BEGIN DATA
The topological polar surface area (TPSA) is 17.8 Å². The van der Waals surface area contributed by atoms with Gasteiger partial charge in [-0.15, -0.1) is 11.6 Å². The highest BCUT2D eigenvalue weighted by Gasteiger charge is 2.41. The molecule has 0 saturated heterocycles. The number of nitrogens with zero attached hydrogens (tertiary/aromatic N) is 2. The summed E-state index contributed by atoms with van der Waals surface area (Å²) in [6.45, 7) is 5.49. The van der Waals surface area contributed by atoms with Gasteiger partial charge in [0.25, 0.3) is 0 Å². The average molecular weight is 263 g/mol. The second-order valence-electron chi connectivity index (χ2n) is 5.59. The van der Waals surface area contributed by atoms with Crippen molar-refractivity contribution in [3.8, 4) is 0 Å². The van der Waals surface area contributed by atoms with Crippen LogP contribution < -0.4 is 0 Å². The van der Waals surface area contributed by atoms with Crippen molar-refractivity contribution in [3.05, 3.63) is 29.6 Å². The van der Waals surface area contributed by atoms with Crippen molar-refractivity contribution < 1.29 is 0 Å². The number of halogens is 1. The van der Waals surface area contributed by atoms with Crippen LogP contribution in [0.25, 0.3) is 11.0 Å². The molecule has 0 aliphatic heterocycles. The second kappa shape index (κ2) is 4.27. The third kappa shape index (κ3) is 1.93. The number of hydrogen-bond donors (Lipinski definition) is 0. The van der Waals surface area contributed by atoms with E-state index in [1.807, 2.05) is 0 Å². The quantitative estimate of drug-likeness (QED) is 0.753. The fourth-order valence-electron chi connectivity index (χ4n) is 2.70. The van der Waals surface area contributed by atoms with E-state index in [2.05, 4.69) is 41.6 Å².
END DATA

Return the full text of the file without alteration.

The topological polar surface area (TPSA) is 17.8 Å². The van der Waals surface area contributed by atoms with Gasteiger partial charge in [-0.15, -0.1) is 11.6 Å². The highest BCUT2D eigenvalue weighted by Gasteiger charge is 2.41. The molecule has 0 saturated heterocycles. The number of nitrogens with zero attached hydrogens (tertiary/aromatic N) is 2. The summed E-state index contributed by atoms with van der Waals surface area (Å²) in [6.45, 7) is 5.49. The van der Waals surface area contributed by atoms with Gasteiger partial charge in [0.25, 0.3) is 0 Å². The average molecular weight is 263 g/mol. The second-order valence-electron chi connectivity index (χ2n) is 5.59. The van der Waals surface area contributed by atoms with Crippen molar-refractivity contribution in [3.8, 4) is 0 Å². The van der Waals surface area contributed by atoms with Crippen LogP contribution < -0.4 is 0 Å². The van der Waals surface area contributed by atoms with Crippen molar-refractivity contribution in [3.05, 3.63) is 29.6 Å². The van der Waals surface area contributed by atoms with Crippen molar-refractivity contribution < 1.29 is 0 Å². The number of halogens is 1. The van der Waals surface area contributed by atoms with Crippen LogP contribution in [0.25, 0.3) is 11.0 Å². The molecule has 0 aliphatic heterocycles. The second kappa shape index (κ2) is 4.27. The third kappa shape index (κ3) is 1.93. The number of hydrogen-bond donors (Lipinski definition) is 0. The van der Waals surface area contributed by atoms with E-state index in [1.807, 2.05) is 0 Å². The quantitative estimate of drug-likeness (QED) is 0.753. The fourth-order valence-electron chi connectivity index (χ4n) is 2.70. The van der Waals surface area contributed by atoms with E-state index in [2.05, 4.69) is 41.6 Å².